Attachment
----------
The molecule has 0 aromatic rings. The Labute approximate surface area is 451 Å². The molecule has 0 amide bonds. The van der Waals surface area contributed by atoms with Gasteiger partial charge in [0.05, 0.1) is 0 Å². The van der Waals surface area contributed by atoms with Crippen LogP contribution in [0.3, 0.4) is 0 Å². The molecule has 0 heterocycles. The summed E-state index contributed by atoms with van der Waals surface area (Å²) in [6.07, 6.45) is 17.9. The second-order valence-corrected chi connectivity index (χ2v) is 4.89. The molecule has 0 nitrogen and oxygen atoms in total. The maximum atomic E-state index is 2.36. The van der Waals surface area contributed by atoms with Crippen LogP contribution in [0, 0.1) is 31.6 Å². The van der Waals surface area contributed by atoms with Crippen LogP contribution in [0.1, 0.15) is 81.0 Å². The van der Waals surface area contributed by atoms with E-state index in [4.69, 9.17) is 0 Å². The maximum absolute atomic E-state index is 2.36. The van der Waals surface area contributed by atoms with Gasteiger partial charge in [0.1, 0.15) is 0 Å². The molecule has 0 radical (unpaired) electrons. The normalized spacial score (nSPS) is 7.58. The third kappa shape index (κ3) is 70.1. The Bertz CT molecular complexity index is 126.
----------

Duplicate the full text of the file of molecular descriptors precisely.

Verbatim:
The molecule has 0 aromatic rings. The Labute approximate surface area is 451 Å². The molecule has 0 amide bonds. The van der Waals surface area contributed by atoms with Gasteiger partial charge in [0.05, 0.1) is 0 Å². The van der Waals surface area contributed by atoms with Crippen LogP contribution in [0.3, 0.4) is 0 Å². The molecule has 0 heterocycles. The summed E-state index contributed by atoms with van der Waals surface area (Å²) in [6.07, 6.45) is 17.9. The second-order valence-corrected chi connectivity index (χ2v) is 4.89. The molecule has 0 nitrogen and oxygen atoms in total. The maximum atomic E-state index is 2.36. The van der Waals surface area contributed by atoms with Crippen LogP contribution in [0, 0.1) is 31.6 Å². The van der Waals surface area contributed by atoms with Crippen LogP contribution in [0.1, 0.15) is 81.0 Å². The van der Waals surface area contributed by atoms with E-state index in [4.69, 9.17) is 0 Å². The maximum absolute atomic E-state index is 2.36. The van der Waals surface area contributed by atoms with Gasteiger partial charge in [0.1, 0.15) is 0 Å². The molecule has 0 radical (unpaired) electrons. The normalized spacial score (nSPS) is 7.58. The third kappa shape index (κ3) is 70.1. The Bertz CT molecular complexity index is 126.